Most experts agree that shared parenting is in the best interests of the child. There are legitimate concerns from researchers that shared parenting is not the best arrangement for every family, including where family abuse is found. There are other situations where academics are yet to agree, including the shared parenting of infants and toddlers. Find out below what the leading experts have to say about the outcomes of shared parenting for children.
Note: Some of the research into shared parenting has sparked a lot of controversy and contention. This is largely linked to research being misquoted, questions about the methodology of studies and the difficulty of comparing research that define shared parenting in different ways. Be sure to take care when reading about research online.
A Child-Centred Approach
Experts suggest that separated parents must think carefully to ensure they serve their children’s needs and put these above their own. Parenting arrangements should not be about Mothers' rights against Fathers' rights. See our section on conflict as a barrier to shared parenting for more information on this.
Shared parenting must reduce day to day stress for children while ensuring they feel safe, comfortable and providing meaningful, consistent relationships with their parents. We believe these factors can also be recognized in the Scottish Government's definitions of child wellbeing.
Needs & Wishes
Research has concluded that children are more likely to feel positive when shared time arrangements are flexible, child focused and when they get a say in the details of those arrangements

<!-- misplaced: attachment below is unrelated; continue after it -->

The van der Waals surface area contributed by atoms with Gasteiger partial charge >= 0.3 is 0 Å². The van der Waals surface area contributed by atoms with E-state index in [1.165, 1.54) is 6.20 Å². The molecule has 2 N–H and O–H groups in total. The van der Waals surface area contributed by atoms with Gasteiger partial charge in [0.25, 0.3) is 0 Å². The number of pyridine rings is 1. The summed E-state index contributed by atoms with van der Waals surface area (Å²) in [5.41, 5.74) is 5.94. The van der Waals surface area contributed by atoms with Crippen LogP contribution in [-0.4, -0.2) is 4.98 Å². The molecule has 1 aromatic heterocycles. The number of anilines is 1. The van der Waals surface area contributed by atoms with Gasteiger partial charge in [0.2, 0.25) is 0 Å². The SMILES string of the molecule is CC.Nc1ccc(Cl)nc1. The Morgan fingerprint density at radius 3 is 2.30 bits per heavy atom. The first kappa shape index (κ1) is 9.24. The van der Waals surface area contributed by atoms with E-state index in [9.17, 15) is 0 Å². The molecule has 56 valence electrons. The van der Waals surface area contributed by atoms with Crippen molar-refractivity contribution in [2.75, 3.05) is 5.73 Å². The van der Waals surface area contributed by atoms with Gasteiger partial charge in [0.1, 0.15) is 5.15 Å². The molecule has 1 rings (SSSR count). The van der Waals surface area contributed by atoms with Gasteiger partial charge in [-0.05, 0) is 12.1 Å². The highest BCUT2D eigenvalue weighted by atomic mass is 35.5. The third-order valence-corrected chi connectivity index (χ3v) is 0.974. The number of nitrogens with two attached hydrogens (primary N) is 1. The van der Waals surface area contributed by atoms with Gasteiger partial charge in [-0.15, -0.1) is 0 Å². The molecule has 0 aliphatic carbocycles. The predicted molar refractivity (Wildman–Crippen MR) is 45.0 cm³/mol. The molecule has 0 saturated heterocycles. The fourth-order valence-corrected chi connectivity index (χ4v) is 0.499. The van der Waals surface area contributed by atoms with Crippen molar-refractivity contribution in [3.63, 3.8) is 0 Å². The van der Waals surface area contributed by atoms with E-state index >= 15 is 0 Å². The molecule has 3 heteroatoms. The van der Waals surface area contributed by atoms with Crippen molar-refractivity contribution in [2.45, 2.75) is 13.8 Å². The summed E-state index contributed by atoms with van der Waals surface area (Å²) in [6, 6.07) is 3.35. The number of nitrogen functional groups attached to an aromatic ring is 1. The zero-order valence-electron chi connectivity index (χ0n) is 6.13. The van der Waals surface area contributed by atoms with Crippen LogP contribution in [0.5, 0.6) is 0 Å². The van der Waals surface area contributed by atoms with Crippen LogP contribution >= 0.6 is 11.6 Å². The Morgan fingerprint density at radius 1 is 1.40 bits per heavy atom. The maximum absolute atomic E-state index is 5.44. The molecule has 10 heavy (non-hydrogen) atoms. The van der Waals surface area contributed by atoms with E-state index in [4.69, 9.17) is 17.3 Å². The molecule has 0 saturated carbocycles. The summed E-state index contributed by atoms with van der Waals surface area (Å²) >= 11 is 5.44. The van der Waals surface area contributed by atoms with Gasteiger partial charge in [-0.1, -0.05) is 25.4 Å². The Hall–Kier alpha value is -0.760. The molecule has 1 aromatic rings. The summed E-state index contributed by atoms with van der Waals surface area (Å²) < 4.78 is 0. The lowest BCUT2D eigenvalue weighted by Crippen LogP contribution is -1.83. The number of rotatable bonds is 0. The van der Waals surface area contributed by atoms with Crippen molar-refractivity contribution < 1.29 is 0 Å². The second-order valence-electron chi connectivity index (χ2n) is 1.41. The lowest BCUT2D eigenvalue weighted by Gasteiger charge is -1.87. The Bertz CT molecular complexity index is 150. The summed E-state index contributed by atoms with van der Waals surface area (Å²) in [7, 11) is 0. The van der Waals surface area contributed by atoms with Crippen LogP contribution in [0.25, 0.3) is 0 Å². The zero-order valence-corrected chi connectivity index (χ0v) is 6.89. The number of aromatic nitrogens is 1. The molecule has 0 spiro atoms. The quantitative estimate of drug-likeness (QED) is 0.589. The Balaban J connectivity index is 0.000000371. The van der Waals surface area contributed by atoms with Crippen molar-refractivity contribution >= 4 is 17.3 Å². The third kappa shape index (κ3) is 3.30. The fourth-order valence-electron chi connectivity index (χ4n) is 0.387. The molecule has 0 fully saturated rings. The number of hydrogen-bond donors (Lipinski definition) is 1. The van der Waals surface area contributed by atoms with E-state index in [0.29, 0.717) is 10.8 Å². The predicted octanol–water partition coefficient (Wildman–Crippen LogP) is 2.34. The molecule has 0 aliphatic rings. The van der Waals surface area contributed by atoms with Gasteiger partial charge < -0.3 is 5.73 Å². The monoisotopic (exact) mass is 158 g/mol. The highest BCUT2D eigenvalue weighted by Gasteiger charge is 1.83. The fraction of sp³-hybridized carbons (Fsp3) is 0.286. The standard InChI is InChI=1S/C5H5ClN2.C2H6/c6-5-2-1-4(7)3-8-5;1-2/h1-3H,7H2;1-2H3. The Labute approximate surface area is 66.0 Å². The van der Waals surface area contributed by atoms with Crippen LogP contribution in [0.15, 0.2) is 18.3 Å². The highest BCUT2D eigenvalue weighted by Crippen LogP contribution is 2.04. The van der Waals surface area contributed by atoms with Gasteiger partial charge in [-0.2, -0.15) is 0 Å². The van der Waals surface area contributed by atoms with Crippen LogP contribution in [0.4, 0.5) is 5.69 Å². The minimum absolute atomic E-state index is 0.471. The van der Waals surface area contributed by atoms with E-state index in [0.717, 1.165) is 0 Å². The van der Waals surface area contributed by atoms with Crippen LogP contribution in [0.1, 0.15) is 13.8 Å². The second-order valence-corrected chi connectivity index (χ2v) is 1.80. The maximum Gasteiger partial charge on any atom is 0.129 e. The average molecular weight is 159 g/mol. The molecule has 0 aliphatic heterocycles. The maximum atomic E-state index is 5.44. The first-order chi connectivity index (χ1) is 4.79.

Researchers therefore emphasise the importance of listening to children’s needs. For example considering how each parent's work schedule coincides with the child's school calendar.
But experts also highlight the importance of listening to the child's wishes when determining a parenting plan.
Many warn against simply using a child's wishes to make decisions. This can put a lot of stress and pressure on the child in a high conflict situation, by burdening a child to choose between parents. Also, McIntosh stresses that we shouldn't always take a child's wishes at face value, they must be put in the context of their developmental stage.
Child Inclusion In Dispute Resolution
For families dealing with conflict, child inclusive mediation may solve these difficulties by allowing a child's wishes to be respected. Listen to Calm Scotland's interview with Carol Hope to find out more.
This child inclusive approach has been found to lower shared parenting acrimony as well as benefiting parent-child relationships (especially with fathers) and positively impacting on a child's long term emotional and psychological development.
It can be difficult to imagine what separation can be like for children. Watch Tom's true story about his parent's divorce below. Children Beyond Dispute can provide you with more information. Voices In The Middle also offers a platform for children from separated families to shares their stories.